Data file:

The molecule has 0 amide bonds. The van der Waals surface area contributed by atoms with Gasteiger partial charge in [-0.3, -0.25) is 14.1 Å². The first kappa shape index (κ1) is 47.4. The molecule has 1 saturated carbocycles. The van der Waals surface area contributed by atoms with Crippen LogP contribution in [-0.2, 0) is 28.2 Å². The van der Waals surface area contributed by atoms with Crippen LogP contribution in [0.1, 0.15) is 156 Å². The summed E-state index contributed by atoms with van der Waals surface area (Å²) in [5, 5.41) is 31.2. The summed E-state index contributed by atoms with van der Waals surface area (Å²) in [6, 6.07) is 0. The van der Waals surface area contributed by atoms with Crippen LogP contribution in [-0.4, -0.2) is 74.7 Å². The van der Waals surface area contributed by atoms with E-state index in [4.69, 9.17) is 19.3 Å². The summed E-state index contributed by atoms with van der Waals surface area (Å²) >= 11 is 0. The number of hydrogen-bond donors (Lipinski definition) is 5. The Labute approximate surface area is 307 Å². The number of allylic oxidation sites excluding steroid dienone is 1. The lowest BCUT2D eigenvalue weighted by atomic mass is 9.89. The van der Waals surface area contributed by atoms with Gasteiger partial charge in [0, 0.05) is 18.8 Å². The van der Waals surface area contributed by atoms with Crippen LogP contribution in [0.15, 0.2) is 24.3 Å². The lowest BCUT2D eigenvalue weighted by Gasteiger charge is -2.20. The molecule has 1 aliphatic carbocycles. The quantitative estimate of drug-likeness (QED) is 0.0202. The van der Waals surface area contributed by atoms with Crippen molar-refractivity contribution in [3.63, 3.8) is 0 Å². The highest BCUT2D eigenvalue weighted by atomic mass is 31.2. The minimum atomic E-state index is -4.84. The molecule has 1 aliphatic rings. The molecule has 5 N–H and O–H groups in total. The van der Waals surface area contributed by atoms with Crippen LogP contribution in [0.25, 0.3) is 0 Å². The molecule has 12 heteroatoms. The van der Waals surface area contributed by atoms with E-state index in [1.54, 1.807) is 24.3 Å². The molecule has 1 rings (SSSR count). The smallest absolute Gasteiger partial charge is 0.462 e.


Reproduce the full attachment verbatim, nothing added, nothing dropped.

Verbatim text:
The molecule has 0 amide bonds. The van der Waals surface area contributed by atoms with Gasteiger partial charge in [-0.3, -0.25) is 14.1 Å². The first kappa shape index (κ1) is 47.4. The molecule has 1 saturated carbocycles. The van der Waals surface area contributed by atoms with Crippen LogP contribution in [-0.2, 0) is 28.2 Å². The van der Waals surface area contributed by atoms with Crippen LogP contribution in [0.1, 0.15) is 156 Å². The summed E-state index contributed by atoms with van der Waals surface area (Å²) in [5, 5.41) is 31.2. The summed E-state index contributed by atoms with van der Waals surface area (Å²) in [6, 6.07) is 0. The van der Waals surface area contributed by atoms with Crippen LogP contribution in [-0.4, -0.2) is 74.7 Å². The van der Waals surface area contributed by atoms with E-state index in [4.69, 9.17) is 19.3 Å². The summed E-state index contributed by atoms with van der Waals surface area (Å²) >= 11 is 0. The number of hydrogen-bond donors (Lipinski definition) is 5. The Labute approximate surface area is 307 Å². The number of allylic oxidation sites excluding steroid dienone is 1. The lowest BCUT2D eigenvalue weighted by atomic mass is 9.89. The van der Waals surface area contributed by atoms with Gasteiger partial charge in [0, 0.05) is 18.8 Å². The van der Waals surface area contributed by atoms with Crippen LogP contribution in [0.15, 0.2) is 24.3 Å². The lowest BCUT2D eigenvalue weighted by Gasteiger charge is -2.20. The molecule has 1 aliphatic carbocycles. The quantitative estimate of drug-likeness (QED) is 0.0202. The van der Waals surface area contributed by atoms with Crippen molar-refractivity contribution in [3.63, 3.8) is 0 Å². The highest BCUT2D eigenvalue weighted by atomic mass is 31.2. The minimum atomic E-state index is -4.84. The molecule has 1 aliphatic rings. The molecule has 5 N–H and O–H groups in total. The van der Waals surface area contributed by atoms with Crippen LogP contribution in [0.25, 0.3) is 0 Å². The molecule has 12 heteroatoms. The van der Waals surface area contributed by atoms with E-state index in [1.54, 1.807) is 24.3 Å². The molecule has 1 rings (SSSR count). The smallest absolute Gasteiger partial charge is 0.462 e.